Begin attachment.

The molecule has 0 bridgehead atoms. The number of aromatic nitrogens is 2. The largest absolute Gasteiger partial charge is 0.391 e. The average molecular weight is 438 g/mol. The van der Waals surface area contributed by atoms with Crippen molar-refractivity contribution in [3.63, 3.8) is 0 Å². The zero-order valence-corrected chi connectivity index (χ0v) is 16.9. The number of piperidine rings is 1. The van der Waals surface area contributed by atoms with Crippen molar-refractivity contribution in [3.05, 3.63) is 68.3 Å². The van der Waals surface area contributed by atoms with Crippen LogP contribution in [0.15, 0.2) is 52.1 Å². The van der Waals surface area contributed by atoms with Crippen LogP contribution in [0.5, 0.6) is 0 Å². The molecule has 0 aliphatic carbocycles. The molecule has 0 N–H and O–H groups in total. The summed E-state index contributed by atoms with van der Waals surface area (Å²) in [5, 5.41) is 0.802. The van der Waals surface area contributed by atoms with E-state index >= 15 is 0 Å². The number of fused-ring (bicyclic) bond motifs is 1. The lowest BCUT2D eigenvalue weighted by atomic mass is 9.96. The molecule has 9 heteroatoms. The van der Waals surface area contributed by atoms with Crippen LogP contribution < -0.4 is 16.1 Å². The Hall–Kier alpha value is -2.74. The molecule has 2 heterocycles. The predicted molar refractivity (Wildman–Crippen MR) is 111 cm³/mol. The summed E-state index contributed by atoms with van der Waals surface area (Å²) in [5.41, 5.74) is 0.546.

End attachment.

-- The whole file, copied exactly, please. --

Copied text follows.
The molecule has 0 bridgehead atoms. The number of aromatic nitrogens is 2. The largest absolute Gasteiger partial charge is 0.391 e. The average molecular weight is 438 g/mol. The van der Waals surface area contributed by atoms with Crippen molar-refractivity contribution in [3.63, 3.8) is 0 Å². The zero-order valence-corrected chi connectivity index (χ0v) is 16.9. The number of piperidine rings is 1. The van der Waals surface area contributed by atoms with Crippen molar-refractivity contribution in [3.05, 3.63) is 68.3 Å². The van der Waals surface area contributed by atoms with Crippen LogP contribution in [0.15, 0.2) is 52.1 Å². The van der Waals surface area contributed by atoms with Crippen LogP contribution in [0.5, 0.6) is 0 Å². The molecule has 0 aliphatic carbocycles. The molecule has 0 N–H and O–H groups in total. The summed E-state index contributed by atoms with van der Waals surface area (Å²) in [5, 5.41) is 0.802. The van der Waals surface area contributed by atoms with E-state index >= 15 is 0 Å². The number of fused-ring (bicyclic) bond motifs is 1. The lowest BCUT2D eigenvalue weighted by atomic mass is 9.96. The molecule has 9 heteroatoms. The van der Waals surface area contributed by atoms with Crippen LogP contribution < -0.4 is 16.1 Å². The Hall–Kier alpha value is -2.74. The molecule has 2 heterocycles. The predicted molar refractivity (Wildman–Crippen MR) is 111 cm³/mol. The summed E-state index contributed by atoms with van der Waals surface area (Å²) in [5.41, 5.74) is 0.546.